Do other viruses and trojans change your primary DNS? It seems like it'd be a rather useful thing to do, if you're so inclined.
...if you have an Xbox360 and use Live.
I'll guess we'll have to wait for that penguin powered games console and in the meantime keep ourselves amused with board games or something.
Alternatively I might have a look and see if I can create a firewall rule on my router to only allow non-PC's on my network to use UPNP...
The links on the article seem to imply that it uses the IP address of the router to give it access to UPnP.
So does this mean that if the router has a non default IP address (or is not the default gateway) then its actually going to be hard to get into? How long is it going to take to scan all the IP addresses in my 192.168.x.x address range?
"It IS a security flaw in flash. I can see no justifiable circumstances why a flash script from the internet should be able to open a page to a private non-public ip address. It shouldn't be allowed."
What a load of BS. I guess you haven't heard of an Intranet then? How would it be told it's on the internet or an intranet - some corp's have internal servers that -do- have external (firewalled) IP addresses that are accessed from inside the LAN so simply checking it's (local machines) IP wouldn't work.
I suspect you already know the answer to that and you're just angling for a "most predictable smart-alec post" award.
Of course the router is fit for purpose, it routes traffic from one place to another. I don't see any manufacturers advertising their products as totally secure, they just say "our router will route traffic".
Just because it doesn't say whether uPnP can be disabled on the box doesn't mean you have a legal right to buy it to find out, and then return it for a refund if it doesn't do what you want. Don't get rights mixed up with voluntary returns policies. If you specifically want functionality that isn't mentioned on the box, then you need to ask the reseller and if PC World tell you that uPnP can be disbaled but you then find it can't be, then you have a right to a refund. Of course, trying to get PC World to admit to telling you duff gen is another issue entirely....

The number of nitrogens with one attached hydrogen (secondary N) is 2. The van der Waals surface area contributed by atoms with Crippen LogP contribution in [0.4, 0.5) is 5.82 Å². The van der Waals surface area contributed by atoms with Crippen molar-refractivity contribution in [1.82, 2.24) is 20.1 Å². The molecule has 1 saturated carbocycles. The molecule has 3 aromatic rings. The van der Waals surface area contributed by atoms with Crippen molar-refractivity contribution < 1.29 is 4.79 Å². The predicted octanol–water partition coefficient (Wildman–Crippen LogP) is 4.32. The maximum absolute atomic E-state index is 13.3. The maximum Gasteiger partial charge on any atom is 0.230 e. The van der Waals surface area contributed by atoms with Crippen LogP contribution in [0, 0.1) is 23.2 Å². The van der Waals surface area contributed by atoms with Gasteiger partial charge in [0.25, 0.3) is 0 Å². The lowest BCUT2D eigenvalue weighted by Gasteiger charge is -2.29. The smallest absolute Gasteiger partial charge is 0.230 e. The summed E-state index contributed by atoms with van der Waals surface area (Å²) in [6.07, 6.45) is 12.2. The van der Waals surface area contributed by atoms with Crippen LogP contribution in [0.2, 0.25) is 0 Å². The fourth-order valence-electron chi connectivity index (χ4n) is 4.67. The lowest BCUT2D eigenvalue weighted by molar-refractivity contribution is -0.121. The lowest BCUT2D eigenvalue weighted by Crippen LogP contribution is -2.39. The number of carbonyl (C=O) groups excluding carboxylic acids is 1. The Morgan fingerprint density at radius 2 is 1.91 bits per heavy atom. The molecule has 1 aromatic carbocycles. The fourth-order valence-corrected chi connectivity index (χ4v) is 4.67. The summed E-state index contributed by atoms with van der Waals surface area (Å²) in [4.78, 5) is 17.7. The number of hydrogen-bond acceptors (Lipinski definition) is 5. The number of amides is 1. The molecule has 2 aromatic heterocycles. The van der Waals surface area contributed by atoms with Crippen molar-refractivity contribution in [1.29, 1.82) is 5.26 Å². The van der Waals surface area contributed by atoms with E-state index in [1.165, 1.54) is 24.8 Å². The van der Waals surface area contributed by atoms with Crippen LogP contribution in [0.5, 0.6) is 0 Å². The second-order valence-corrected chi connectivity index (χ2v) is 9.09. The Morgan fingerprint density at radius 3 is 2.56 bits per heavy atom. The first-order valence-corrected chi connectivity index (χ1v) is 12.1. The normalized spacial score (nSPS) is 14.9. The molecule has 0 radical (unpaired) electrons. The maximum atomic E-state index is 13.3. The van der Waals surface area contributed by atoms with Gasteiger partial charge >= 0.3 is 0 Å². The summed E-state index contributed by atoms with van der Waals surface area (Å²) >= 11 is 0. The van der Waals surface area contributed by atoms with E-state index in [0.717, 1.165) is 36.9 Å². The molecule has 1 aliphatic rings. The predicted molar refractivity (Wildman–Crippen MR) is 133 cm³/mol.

I never switch on Upnp. Not only is it a bad practice, but in case you have 'smart' windos machines around, they will autodetect the 'feature' and use it to switch the ISP link on/off. So, say you have 4 machines connected and you close down one, all others loose their connection as well. This is what happened on an older speedtouch icm. windos XP.
It should be switched off by default - always - and I really see no reason for anyone using it at all. The same applies to stupid flash stuff as far as I'm concerned....
I see these regular stories on Reg about holes in routers etc. I've got a software firewall, noscript etc. etc. but I read the stuff above about NAT, port forwards, now UPnP, IPtables for routing and all that, and it's clear that my fragmentary knowledge of IP ("four numbers. Dots inbetween") doesn't cut it. I've two books on networking & they taught me nothing - they really were trivial. So, experts, please recommend a solid book or somewhere to start.